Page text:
4 or more runs allowed prior to inning X 

Inning Adj RA Pitchers’ season RA9 Lg Avg runs Pitchers’ team RS Batter wOBA Park Factor Pitcher platoon adv
 2 5.90 5.53 4.90 5.01 .347 1.01 41.6%
 3 5.02 5.40 5.21 4.94 .342 1.01 40.8
 4 5.72 5.28 5.08 4.94 .335 1.01 41.4
 5 5.45 5.20 5.27 5.05 .350 1.00 41.3
 6 5.25 5.02 5.23 4.91 .332 1.00 42.6
 7 5.21 4.83 4.88 4.54 .336 1.00 43.5
 8 4.78 4.74 4.59 3.99 .346 1.00 45.8

Other than the 3rd inning, here we also see a small carry over effect in the other direction from pitching badly in the first few innings. By the 5th inning, however, as with the shutout pitchers, the times through the order penalty is evident with very little additional carry over effect. Of course allowing 4 or more runs after 4 or 5 innings is not terrible pitching.

What about pitch count? How does that play into it?

Let’s look at pitchers who are throwing a shutout, but we’ll only look at those innings in which he starts the inning with fewer than 100 pitches:

Shutout so far, under 100 pitches going into inning

Inning Adj RA Pitchers’ season RA9  Lg Avg runs Pitchers’ team RS Batter wOBA Park Factor Pitcher platoon adv
 2 4.68 5.07 4.83 4.88 .335 1.00 41.1%
 3 4.90 5.00 5.16 4.87 .331 1.00 40.4
 4 4.73 4.94 5.13 4.96 .346 1.00 40.0
 5 5.05 4.86 5.25 4.94 .326 1.00 41.4
 6 4.85 4.80 5.15 4.97 .340 1.00 39.5
 7 4.95 4.69 4.86 4.98 .334 .99 40.2
 8 4.71 4.65 4.61 4.78 .322 .99 39.7

So even at fewer than 100 pitches going into the mid to late innings of a shutout game, you are going to give up lots of runs. Pitch count, and I presume fatigue, appears to have little to do with why pitchers, even when throwing well, give up lots of runs late in the game. Times through the order, times through the order, times through the order!

Pitching a shutout, but over 100 pitches going into the 7th or 8th inning

Inning Adj RA Pitchers’ season RA9  Lg Avg runs Pitchers’ team RS Batter wOBA Park Factor Pitcher platoon adv
 7 4.39 4.78 4.86 4.61 .326 .99 43.6
 8 5.19 4.38 4.61 4.27 .332 .99 40.4

If you do have a high pitch count while throwing a shutout, you are worse in the 8th, but better in the 7th, overall about the same. The sample sizes are small (205 and 333 innings, respectively) so these numbers are not particularly reliable. Notice that only aces are allowed to pitch into the 8th inning with a high pitch count. Nevertheless they allow a lot more runs than they normally do – .81 runs per 9 .

What if you have given up 4 or more runs, but still have a low pitch count (< 100)?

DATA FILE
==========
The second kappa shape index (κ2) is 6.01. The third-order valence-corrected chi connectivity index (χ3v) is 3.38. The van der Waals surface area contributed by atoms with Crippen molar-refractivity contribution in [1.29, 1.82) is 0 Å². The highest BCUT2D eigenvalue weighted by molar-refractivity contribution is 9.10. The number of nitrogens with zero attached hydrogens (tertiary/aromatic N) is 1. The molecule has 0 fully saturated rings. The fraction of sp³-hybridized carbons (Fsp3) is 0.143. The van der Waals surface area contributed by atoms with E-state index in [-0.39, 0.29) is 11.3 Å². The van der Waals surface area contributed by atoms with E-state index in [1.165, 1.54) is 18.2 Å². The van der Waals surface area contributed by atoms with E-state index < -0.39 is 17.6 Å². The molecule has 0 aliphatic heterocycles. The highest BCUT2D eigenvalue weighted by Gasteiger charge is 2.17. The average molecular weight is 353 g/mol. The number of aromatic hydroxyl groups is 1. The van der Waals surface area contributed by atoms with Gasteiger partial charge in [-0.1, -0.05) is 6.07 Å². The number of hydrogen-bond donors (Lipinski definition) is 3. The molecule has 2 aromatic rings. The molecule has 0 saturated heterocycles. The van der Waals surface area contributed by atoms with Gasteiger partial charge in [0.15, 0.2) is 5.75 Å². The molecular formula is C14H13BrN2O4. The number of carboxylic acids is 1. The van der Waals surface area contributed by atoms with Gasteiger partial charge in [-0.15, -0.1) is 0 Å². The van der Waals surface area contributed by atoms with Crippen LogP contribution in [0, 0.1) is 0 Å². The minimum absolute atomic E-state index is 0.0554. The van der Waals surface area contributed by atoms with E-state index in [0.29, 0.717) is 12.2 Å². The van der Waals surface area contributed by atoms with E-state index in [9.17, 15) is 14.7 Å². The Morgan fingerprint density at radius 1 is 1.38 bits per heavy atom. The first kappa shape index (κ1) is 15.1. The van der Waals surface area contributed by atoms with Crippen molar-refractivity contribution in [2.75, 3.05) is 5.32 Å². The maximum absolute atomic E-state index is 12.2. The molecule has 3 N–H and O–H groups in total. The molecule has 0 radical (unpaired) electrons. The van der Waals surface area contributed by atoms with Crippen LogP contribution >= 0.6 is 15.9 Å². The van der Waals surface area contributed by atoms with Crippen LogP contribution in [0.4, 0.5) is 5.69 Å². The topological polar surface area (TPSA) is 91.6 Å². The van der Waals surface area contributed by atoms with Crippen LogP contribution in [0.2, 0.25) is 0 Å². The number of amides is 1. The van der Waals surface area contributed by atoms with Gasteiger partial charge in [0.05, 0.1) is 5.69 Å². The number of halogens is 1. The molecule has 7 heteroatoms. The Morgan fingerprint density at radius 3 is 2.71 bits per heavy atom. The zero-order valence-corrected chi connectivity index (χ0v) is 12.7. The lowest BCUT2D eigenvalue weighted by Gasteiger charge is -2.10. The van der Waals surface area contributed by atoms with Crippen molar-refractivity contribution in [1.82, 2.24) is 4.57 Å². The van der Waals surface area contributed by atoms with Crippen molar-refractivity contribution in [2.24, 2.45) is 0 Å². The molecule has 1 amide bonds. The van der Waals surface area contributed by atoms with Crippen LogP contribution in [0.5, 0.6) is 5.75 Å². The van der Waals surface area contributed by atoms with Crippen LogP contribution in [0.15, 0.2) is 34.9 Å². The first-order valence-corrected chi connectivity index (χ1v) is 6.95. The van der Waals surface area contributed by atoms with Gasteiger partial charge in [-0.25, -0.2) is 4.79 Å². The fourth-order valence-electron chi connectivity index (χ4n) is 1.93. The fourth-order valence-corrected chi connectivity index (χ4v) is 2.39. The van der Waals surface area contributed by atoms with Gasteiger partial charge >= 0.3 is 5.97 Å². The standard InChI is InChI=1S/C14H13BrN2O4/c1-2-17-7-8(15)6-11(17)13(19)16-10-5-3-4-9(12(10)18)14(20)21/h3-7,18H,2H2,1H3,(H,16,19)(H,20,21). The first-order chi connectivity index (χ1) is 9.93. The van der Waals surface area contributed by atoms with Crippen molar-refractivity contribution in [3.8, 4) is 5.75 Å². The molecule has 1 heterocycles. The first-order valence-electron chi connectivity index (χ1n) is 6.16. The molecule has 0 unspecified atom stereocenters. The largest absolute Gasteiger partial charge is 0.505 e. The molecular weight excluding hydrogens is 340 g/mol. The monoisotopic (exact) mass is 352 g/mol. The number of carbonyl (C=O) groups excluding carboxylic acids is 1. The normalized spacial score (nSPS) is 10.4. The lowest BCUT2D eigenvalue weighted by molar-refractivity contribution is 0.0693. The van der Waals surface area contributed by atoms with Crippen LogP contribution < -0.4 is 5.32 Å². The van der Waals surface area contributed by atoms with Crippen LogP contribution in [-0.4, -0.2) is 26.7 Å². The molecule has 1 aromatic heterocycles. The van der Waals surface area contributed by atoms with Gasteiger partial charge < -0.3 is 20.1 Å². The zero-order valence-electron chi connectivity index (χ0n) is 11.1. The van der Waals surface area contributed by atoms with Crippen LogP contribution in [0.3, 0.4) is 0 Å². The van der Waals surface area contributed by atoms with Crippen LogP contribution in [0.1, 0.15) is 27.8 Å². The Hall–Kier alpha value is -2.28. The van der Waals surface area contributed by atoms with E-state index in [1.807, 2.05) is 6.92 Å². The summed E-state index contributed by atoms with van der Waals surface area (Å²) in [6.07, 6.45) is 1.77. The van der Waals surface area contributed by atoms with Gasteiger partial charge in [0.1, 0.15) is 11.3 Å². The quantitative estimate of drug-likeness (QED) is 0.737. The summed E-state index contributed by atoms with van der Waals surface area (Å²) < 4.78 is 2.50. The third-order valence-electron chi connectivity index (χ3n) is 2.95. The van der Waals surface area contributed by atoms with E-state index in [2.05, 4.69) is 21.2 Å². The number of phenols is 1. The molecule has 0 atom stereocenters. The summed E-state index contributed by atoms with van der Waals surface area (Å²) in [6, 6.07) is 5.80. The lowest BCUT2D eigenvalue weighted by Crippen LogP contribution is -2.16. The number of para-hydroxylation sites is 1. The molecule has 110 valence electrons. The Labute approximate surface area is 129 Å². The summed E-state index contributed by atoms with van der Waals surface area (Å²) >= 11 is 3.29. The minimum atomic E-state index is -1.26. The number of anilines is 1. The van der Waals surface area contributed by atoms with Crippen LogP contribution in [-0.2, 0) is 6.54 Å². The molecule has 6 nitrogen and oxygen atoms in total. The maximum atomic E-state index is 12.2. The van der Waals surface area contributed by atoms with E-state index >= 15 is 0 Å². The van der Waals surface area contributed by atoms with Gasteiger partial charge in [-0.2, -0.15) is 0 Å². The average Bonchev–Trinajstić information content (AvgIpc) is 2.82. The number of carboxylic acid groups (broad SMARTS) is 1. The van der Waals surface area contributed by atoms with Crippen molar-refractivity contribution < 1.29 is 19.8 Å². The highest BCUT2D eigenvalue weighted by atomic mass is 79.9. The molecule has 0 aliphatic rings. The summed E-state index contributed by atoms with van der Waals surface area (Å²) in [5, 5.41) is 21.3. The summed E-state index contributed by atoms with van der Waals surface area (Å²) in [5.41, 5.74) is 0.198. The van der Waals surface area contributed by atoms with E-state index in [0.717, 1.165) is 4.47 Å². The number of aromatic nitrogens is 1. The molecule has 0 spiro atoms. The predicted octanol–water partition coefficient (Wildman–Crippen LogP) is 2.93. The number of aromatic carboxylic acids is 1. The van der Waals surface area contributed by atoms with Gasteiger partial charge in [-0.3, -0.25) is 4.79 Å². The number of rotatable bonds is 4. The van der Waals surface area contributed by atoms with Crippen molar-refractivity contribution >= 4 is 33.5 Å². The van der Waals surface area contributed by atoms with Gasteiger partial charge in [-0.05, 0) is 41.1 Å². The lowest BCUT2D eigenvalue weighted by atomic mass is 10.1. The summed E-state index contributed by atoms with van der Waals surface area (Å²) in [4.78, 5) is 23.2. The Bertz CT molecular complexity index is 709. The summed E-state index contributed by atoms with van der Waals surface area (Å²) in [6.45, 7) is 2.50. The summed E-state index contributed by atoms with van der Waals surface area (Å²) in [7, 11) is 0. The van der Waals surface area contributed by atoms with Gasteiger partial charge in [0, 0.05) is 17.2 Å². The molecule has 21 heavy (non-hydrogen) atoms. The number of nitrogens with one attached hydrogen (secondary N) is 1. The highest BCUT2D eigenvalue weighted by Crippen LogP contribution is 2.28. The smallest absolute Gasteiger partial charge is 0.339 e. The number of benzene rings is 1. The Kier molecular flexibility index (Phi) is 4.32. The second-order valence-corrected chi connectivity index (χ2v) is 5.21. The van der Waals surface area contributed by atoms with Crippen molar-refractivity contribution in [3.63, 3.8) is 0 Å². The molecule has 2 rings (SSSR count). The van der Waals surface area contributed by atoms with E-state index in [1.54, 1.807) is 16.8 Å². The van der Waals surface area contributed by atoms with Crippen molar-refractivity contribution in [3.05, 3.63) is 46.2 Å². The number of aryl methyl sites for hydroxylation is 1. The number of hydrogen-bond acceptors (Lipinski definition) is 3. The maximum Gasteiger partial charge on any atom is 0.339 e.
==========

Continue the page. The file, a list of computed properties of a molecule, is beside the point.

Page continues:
Allowing 4 runs or more – fewer than 100 pitches going into the 6th– 8th inning.

Inning Adj RA Pitchers’ season RA9  Lg Avg runs Pitchers’ team RS Batter wOBA Park Factor Pitcher platoon adv
 6 5.21 5.03 5.23 4.91 .331 1.00 42.7%
 7 5.15 4.86 4.88 4.56 .333 1.00 43.5
 8 4.42 4.69 4.59 3.96 .344 1.00 48.6

And finally, here is what happens when pitching badly (4 or more runs allowed) and you have a high pitch count:

Allowing 4 runs or more – more than 100 pitches going into the 6th– 8th inning.

Inning Adj RA Pitchers’ season RA9 Lg Avg runs Pitchers’ team RS Batter wOBA Park Factor Pitcher platoon adv
 6 5.69 4.96 5.23 4.96 .335 1.00 41.7%
 7 5.33 4.75 4.88 4.49 .344 1.00 43.6
 8 5.18 4.80 4.59 4.03 .348 1.00 42.6

As you can see, if you have allowed lots of (4 or more) runs going into the middle and late innings, it matters how many pitches you have thrown. If you have thrown more than 100 pitches, you will allow anywhere from .03 to .07 more runs (in the next inning) than if you have thrown fewer than 100. Again, small sample size warning for these numbers!

Summary

To summarize these results, a starter who is throwing a shutout does not appear to allow runs in any subsequent inning much less than what he normally allows. His runs allowed in innings 2-4 are slightly lower than league average as well as what he normally allows based on that season’s stats, but that could be due to an overall depressed run environment in these games. Once he gets into the middle and late innings, where he is facing the order for the 3rd or 4th time, he experiences the normal “times through the order” penalty despite the fact that he has not yet allowed any runs to score. In other words, even a very good pitcher throwing a shutout is not so good starting in the 5th or 6th inning. Don’t expect a pitcher who is pitching a shutout to continue to pitch well into the middle and late innings even with a low or moderate pitch count. There is little carry over effect and the times through the order penalty is too powerful.

Pitch count does not seem to be a factor for pitchers throwing a shutout. If they are under or over 100 pitches going into the middle to late innings, they pitch about the same – in a very mediocre fashion.